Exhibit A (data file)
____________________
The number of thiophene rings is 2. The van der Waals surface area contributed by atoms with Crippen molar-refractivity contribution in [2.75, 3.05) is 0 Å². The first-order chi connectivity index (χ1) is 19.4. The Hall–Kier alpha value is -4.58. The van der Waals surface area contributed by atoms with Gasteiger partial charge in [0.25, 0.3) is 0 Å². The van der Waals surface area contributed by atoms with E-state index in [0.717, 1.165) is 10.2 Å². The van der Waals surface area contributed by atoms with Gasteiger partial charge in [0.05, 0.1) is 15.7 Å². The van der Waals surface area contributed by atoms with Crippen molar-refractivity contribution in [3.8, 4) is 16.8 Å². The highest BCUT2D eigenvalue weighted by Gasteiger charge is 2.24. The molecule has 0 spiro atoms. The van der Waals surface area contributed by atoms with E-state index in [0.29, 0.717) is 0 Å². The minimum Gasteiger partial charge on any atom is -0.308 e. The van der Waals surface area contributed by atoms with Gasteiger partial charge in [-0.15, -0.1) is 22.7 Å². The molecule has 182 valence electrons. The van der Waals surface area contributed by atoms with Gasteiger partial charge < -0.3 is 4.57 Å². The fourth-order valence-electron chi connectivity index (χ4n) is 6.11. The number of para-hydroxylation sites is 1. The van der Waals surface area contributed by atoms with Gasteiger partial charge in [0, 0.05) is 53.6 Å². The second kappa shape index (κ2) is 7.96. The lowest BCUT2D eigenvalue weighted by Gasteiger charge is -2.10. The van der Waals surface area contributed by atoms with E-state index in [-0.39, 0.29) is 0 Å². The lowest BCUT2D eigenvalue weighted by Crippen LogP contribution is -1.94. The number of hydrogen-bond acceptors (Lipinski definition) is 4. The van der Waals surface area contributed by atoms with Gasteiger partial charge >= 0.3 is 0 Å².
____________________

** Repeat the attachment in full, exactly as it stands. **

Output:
The number of thiophene rings is 2. The van der Waals surface area contributed by atoms with Crippen molar-refractivity contribution in [2.75, 3.05) is 0 Å². The first-order chi connectivity index (χ1) is 19.4. The Hall–Kier alpha value is -4.58. The van der Waals surface area contributed by atoms with Gasteiger partial charge in [0.25, 0.3) is 0 Å². The van der Waals surface area contributed by atoms with E-state index in [0.717, 1.165) is 10.2 Å². The van der Waals surface area contributed by atoms with Gasteiger partial charge in [0.05, 0.1) is 15.7 Å². The van der Waals surface area contributed by atoms with Crippen molar-refractivity contribution in [3.8, 4) is 16.8 Å². The highest BCUT2D eigenvalue weighted by Gasteiger charge is 2.24. The molecule has 0 spiro atoms. The van der Waals surface area contributed by atoms with E-state index in [0.29, 0.717) is 0 Å². The minimum Gasteiger partial charge on any atom is -0.308 e. The van der Waals surface area contributed by atoms with Gasteiger partial charge in [-0.15, -0.1) is 22.7 Å². The molecule has 182 valence electrons. The van der Waals surface area contributed by atoms with Gasteiger partial charge < -0.3 is 4.57 Å². The fourth-order valence-electron chi connectivity index (χ4n) is 6.11. The number of para-hydroxylation sites is 1. The van der Waals surface area contributed by atoms with Gasteiger partial charge in [0, 0.05) is 53.6 Å². The second kappa shape index (κ2) is 7.96. The lowest BCUT2D eigenvalue weighted by Gasteiger charge is -2.10. The van der Waals surface area contributed by atoms with E-state index in [-0.39, 0.29) is 0 Å². The lowest BCUT2D eigenvalue weighted by Crippen LogP contribution is -1.94. The number of hydrogen-bond acceptors (Lipinski definition) is 4. The van der Waals surface area contributed by atoms with Gasteiger partial charge >= 0.3 is 0 Å².